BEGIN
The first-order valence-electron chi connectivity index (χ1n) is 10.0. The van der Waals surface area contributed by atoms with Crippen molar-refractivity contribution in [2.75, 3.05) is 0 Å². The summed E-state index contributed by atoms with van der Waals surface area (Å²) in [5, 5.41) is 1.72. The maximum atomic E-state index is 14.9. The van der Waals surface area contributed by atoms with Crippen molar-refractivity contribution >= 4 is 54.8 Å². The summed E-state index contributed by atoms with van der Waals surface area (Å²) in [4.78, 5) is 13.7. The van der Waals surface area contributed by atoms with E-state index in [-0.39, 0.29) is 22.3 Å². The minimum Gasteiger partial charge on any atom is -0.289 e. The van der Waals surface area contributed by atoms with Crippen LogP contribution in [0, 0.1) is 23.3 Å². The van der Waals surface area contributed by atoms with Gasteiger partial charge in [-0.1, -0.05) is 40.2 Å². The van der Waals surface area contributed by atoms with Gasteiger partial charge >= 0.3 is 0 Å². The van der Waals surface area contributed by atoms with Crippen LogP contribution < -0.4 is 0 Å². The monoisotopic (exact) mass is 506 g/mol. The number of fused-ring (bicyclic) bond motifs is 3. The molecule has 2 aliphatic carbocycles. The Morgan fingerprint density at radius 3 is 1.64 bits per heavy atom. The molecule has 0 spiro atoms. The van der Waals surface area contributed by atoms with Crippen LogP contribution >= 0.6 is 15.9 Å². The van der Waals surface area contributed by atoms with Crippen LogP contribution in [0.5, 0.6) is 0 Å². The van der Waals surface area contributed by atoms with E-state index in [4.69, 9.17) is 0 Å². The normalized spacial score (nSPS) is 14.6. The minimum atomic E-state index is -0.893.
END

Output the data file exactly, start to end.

The first-order valence-electron chi connectivity index (χ1n) is 10.0. The van der Waals surface area contributed by atoms with Crippen molar-refractivity contribution in [2.75, 3.05) is 0 Å². The summed E-state index contributed by atoms with van der Waals surface area (Å²) in [5, 5.41) is 1.72. The maximum atomic E-state index is 14.9. The van der Waals surface area contributed by atoms with Crippen molar-refractivity contribution >= 4 is 54.8 Å². The summed E-state index contributed by atoms with van der Waals surface area (Å²) in [4.78, 5) is 13.7. The van der Waals surface area contributed by atoms with E-state index in [-0.39, 0.29) is 22.3 Å². The minimum Gasteiger partial charge on any atom is -0.289 e. The van der Waals surface area contributed by atoms with Crippen LogP contribution in [0, 0.1) is 23.3 Å². The van der Waals surface area contributed by atoms with Gasteiger partial charge in [-0.1, -0.05) is 40.2 Å². The van der Waals surface area contributed by atoms with Gasteiger partial charge >= 0.3 is 0 Å². The van der Waals surface area contributed by atoms with Crippen LogP contribution < -0.4 is 0 Å². The monoisotopic (exact) mass is 506 g/mol. The number of fused-ring (bicyclic) bond motifs is 3. The molecule has 2 aliphatic carbocycles. The Morgan fingerprint density at radius 3 is 1.64 bits per heavy atom. The molecule has 0 spiro atoms. The van der Waals surface area contributed by atoms with Crippen LogP contribution >= 0.6 is 15.9 Å². The van der Waals surface area contributed by atoms with Crippen LogP contribution in [0.5, 0.6) is 0 Å². The van der Waals surface area contributed by atoms with E-state index in [4.69, 9.17) is 0 Å². The normalized spacial score (nSPS) is 14.6. The minimum atomic E-state index is -0.893.